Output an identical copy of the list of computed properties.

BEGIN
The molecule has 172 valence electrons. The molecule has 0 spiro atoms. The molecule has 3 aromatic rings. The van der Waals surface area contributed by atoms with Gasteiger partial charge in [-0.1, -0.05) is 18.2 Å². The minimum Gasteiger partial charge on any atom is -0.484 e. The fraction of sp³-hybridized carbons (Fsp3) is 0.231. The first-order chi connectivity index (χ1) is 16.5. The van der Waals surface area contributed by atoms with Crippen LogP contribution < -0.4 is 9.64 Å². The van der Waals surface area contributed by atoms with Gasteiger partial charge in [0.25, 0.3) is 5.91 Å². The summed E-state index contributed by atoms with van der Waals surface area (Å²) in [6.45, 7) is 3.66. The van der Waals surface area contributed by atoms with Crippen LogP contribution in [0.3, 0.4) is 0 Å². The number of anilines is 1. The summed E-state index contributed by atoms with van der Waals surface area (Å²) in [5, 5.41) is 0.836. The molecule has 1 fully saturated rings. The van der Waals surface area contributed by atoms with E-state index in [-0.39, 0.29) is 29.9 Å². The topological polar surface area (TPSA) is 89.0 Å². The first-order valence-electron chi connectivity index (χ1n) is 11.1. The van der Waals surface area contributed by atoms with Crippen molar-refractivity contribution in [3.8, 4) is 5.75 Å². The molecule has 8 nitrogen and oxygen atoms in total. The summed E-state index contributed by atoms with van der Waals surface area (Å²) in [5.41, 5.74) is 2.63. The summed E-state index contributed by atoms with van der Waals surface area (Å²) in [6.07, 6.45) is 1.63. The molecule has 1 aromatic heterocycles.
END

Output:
The molecule has 172 valence electrons. The molecule has 0 spiro atoms. The molecule has 3 aromatic rings. The van der Waals surface area contributed by atoms with Gasteiger partial charge in [-0.1, -0.05) is 18.2 Å². The minimum Gasteiger partial charge on any atom is -0.484 e. The fraction of sp³-hybridized carbons (Fsp3) is 0.231. The first-order chi connectivity index (χ1) is 16.5. The van der Waals surface area contributed by atoms with Crippen LogP contribution < -0.4 is 9.64 Å². The van der Waals surface area contributed by atoms with Gasteiger partial charge in [0.25, 0.3) is 5.91 Å². The summed E-state index contributed by atoms with van der Waals surface area (Å²) in [6.45, 7) is 3.66. The van der Waals surface area contributed by atoms with Crippen LogP contribution in [0.3, 0.4) is 0 Å². The number of anilines is 1. The summed E-state index contributed by atoms with van der Waals surface area (Å²) in [5, 5.41) is 0.836. The molecule has 1 fully saturated rings. The van der Waals surface area contributed by atoms with E-state index in [-0.39, 0.29) is 29.9 Å². The topological polar surface area (TPSA) is 89.0 Å². The first-order valence-electron chi connectivity index (χ1n) is 11.1. The van der Waals surface area contributed by atoms with Crippen molar-refractivity contribution in [3.8, 4) is 5.75 Å². The molecule has 8 nitrogen and oxygen atoms in total. The summed E-state index contributed by atoms with van der Waals surface area (Å²) in [5.41, 5.74) is 2.63. The summed E-state index contributed by atoms with van der Waals surface area (Å²) in [6.07, 6.45) is 1.63. The molecule has 1 aromatic heterocycles.